The incident narrated here goes back to not less than 45-50 years!
While Sri Mahaswamigal was camping in a very small village near Kaveripakkam (in the national highway between Chennai and Bangalore) this incident is said to have taken place.
It was the practice in those days that Guru Dakshina (tribute to Guru), mostly in coins, used to be counted and sent to Kanchi Mutt. For expenses, funds used to be received from the mutt only. Rarely a portion of the collection money used to be taken for expenditure at the direct instructions of Sri Swamigal.
The Shiva leela commenced when the flow of visitors’ number became far and few. Despite repeated requests by Sri Srikantan who was managing everything, funds from the mutt was negated by Sri Mahaswamigal with a standard reply, “Bhagawan padi alappan” (God will take care)
“How is god going to help when the daily food management itself is a problem and the voluntary Kaanikkai (contribution) from devotees is less than 1 Rupee everyday?” was the wonder for Sri Srikantan.
Meanwhile a tourist bus from Andhra broke down near Kaveripakkam. Spares had to be brought from 30 miles (not kilometers) away. The repair work was sure to take not less than 3-4 hours. Not knowing what to do, the tourists got down from the bus and were straying here and there. A shepherd boy approached them and asked, “Samiyarai paakka poringla ?” (Are you going to see the Swamigal?)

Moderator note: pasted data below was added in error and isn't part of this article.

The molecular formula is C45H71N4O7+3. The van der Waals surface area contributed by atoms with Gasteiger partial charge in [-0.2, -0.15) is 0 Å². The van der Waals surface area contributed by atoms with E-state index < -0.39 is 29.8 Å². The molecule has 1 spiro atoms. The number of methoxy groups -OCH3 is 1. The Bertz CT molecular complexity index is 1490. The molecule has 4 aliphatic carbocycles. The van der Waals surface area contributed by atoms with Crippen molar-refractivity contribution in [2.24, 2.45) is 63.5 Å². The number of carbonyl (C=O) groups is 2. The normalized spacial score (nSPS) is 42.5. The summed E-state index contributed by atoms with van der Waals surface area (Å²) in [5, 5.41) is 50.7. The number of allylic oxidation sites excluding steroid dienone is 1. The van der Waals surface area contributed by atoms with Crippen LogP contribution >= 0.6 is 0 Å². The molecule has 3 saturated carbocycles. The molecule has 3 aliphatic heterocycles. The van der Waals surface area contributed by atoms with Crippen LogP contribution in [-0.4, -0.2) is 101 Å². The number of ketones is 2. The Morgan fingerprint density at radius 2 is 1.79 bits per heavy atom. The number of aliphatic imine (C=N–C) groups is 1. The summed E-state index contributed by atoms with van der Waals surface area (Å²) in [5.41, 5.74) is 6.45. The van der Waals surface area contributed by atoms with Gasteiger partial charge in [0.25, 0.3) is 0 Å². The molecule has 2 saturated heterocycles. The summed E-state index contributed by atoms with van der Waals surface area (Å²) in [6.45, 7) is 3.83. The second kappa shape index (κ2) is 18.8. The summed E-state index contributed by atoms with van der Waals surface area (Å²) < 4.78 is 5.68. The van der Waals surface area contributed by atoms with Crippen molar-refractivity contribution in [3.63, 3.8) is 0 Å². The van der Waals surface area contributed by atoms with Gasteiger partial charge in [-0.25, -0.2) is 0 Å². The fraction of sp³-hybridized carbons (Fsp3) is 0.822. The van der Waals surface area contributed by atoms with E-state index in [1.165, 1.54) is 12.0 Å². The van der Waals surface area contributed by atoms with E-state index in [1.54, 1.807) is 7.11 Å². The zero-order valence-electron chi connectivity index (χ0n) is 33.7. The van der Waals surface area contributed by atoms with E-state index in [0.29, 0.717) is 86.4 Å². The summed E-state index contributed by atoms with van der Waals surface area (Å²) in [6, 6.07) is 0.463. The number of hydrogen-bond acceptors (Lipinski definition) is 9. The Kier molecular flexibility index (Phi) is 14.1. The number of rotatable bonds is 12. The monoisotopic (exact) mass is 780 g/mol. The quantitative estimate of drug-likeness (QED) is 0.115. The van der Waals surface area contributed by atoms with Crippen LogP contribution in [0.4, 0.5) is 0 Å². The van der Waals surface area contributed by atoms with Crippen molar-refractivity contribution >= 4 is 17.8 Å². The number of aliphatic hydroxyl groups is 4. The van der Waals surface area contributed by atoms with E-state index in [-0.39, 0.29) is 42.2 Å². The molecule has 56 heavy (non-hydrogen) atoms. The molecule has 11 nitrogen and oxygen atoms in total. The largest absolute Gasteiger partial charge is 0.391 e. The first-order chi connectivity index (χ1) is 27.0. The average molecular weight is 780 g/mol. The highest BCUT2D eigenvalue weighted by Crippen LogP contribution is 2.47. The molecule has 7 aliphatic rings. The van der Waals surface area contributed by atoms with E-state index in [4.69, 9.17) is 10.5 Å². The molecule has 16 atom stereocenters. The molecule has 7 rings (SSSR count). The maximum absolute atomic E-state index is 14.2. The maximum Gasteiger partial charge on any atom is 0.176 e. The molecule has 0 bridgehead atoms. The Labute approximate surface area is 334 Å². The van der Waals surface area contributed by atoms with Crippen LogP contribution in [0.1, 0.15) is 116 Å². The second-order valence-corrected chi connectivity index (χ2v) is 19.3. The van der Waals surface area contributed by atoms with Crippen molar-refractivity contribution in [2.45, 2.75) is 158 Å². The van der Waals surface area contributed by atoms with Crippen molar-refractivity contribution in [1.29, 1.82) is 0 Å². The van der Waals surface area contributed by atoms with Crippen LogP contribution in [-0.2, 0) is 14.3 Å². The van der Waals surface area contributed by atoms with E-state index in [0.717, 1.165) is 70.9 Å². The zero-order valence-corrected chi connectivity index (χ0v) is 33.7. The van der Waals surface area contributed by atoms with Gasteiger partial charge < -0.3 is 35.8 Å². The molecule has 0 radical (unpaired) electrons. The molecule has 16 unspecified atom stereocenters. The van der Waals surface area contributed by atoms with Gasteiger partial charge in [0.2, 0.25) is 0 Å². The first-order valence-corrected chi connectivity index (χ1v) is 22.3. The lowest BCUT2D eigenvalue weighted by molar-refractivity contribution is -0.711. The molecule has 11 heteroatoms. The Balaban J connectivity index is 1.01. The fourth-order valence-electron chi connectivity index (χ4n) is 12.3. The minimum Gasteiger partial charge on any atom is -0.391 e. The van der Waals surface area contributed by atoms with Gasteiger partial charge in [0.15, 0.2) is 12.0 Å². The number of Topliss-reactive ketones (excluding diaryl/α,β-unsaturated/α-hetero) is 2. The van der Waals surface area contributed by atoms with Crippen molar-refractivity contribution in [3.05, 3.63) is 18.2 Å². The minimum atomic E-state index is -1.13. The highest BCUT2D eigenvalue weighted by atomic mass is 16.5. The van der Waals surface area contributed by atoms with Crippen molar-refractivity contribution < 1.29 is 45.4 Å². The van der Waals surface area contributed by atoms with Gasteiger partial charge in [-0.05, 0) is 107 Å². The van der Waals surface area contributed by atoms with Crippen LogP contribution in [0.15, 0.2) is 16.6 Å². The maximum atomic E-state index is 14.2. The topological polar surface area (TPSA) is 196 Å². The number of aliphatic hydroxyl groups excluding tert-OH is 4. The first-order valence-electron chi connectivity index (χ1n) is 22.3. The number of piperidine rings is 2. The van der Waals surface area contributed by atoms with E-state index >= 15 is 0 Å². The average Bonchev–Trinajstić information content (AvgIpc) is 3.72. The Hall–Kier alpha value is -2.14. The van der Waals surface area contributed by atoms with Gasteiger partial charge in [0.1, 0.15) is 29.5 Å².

They eagerly approached the place where Sri Swamigal was camping. Each devotee offered “kal ana” (1/16th of a rupee), “arai ana” (1/8th of a rupee) as “Guru kanikka”. While returning, they found a few tourist busses parked near their bus which were also from Andhra. They had stopped to find out whether any help was required. When they heard about Sri Swamigal, they also went to have darshan.
The “Guru kanikka” now became a huge pile of coins. Next day when the employees sat down to count the coins Sri Srikantan ordered, “We’ll put it in a sack and send it to the mutt. Let them count and account it there.” A sack was brought and the coin heap was taken in a ‘padi’ (a steel vessel used for measuring rice, wheat, etc) to be dropped into the empty bag.
From behind Sri Mahaswamigal approached and told, “Srikanta ! I told you ‘Bhagawan padi alappan’. Ippo padi alandhuttana ?” pointing his finger at the measuring vessel (‘padi’) which Sri Srikantan was holding in his hand. The pun on the word “padi” figuratively means blessings as well as a measuring iron vessel in material terms.